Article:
From The Gospel of Matthew, by Curtis Mitch and Edward Sri, commenting on Matthew 21:33-43
The confrontation becomes explosive when Jesus says directly to the chief priests and elders that the kingdom of God will be taken away from you. If they had not caught on so far, Jesus makes his allegory clear: they are the wicked tenants who will be removed from leadership over God’s people. Care over God’s kingdom will be given to a people that will produce its fruit—a new people of God (1 Pet 2:9), whom Matthew’s readers would understand to be the Church (see 16:18).
Continuing to use the stone imagery, Jesus’ words about one who falls on this stone alludes to Isa 8:14–15, where the Lord becomes a stumbling stone for the unfaithful. The image of a stone that will crush anyone on whom it falls and that person being dashed to pieces recalls Nebuchadnezzar’s vision of a statue signifying a series of pagan kingdoms that was shattered to pieces by a stone. In the vision, the stone represents a new kingdom that becomes like a mountain filling the earth (Dan 2:35, 44–45).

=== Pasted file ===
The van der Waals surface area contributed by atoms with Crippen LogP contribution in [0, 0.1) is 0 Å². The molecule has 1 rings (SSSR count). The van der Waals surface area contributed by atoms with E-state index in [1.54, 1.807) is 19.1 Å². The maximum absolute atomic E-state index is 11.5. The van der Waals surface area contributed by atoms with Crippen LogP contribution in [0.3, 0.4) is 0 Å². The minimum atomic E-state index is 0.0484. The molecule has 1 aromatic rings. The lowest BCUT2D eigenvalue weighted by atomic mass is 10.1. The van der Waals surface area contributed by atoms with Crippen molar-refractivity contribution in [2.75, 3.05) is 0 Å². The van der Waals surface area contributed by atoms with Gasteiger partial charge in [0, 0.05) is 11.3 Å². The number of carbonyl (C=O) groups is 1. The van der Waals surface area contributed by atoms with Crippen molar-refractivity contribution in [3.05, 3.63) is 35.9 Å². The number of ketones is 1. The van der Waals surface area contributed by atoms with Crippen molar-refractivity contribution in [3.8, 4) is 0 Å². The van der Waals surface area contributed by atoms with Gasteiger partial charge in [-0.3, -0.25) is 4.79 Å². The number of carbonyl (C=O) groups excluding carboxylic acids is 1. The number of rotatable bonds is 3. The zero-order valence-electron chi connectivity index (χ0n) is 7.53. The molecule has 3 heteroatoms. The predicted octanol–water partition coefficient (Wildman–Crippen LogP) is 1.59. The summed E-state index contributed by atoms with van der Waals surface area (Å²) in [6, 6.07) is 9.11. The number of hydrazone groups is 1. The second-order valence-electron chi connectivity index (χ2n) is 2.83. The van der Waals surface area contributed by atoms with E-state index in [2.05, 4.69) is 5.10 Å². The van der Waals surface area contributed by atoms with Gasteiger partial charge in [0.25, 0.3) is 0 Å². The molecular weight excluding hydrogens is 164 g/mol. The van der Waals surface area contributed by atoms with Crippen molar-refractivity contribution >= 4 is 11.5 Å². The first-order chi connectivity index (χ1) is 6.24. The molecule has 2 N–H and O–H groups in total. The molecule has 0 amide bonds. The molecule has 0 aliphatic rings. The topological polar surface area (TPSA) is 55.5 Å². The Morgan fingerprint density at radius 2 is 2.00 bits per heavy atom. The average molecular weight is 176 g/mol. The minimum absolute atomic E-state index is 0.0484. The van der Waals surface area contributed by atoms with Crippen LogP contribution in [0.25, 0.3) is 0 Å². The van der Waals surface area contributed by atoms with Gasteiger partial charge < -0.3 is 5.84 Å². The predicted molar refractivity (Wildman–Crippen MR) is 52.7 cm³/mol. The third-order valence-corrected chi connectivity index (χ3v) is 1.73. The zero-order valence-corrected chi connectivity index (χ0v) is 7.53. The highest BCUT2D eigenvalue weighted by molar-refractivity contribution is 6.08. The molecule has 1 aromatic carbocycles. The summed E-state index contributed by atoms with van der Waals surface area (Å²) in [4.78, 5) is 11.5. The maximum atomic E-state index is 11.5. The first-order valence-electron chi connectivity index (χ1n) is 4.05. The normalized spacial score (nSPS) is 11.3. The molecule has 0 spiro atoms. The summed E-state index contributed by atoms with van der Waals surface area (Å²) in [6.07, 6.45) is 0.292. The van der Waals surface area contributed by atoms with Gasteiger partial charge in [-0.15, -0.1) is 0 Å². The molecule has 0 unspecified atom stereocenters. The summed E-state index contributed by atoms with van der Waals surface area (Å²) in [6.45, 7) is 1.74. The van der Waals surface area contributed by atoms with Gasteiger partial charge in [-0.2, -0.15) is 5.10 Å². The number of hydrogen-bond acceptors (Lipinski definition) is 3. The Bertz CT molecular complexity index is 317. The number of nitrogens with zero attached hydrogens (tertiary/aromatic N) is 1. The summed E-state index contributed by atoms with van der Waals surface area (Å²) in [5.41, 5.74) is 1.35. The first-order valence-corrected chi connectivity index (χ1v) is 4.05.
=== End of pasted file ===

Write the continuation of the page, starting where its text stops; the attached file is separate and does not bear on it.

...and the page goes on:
These two Old Testament stone images come together in Christ. As the stone of Isaiah, Jesus is the one over whom the unfaithful Jewish leaders stumble. As the stone of Dan 2, Christ’s kingdom—despite the opposition in Jerusalem—will become like a large mountain, toppling pagan empires and becoming a great worldwide kingdom.
Hearing Jesus challenging message, the chief priests and the Pharisees (who also were present) want to arrest Jesus, but they did not want to upset the crowds, who view him so favorably as they did John the Baptist (22:26). The crowds consider him a prophet.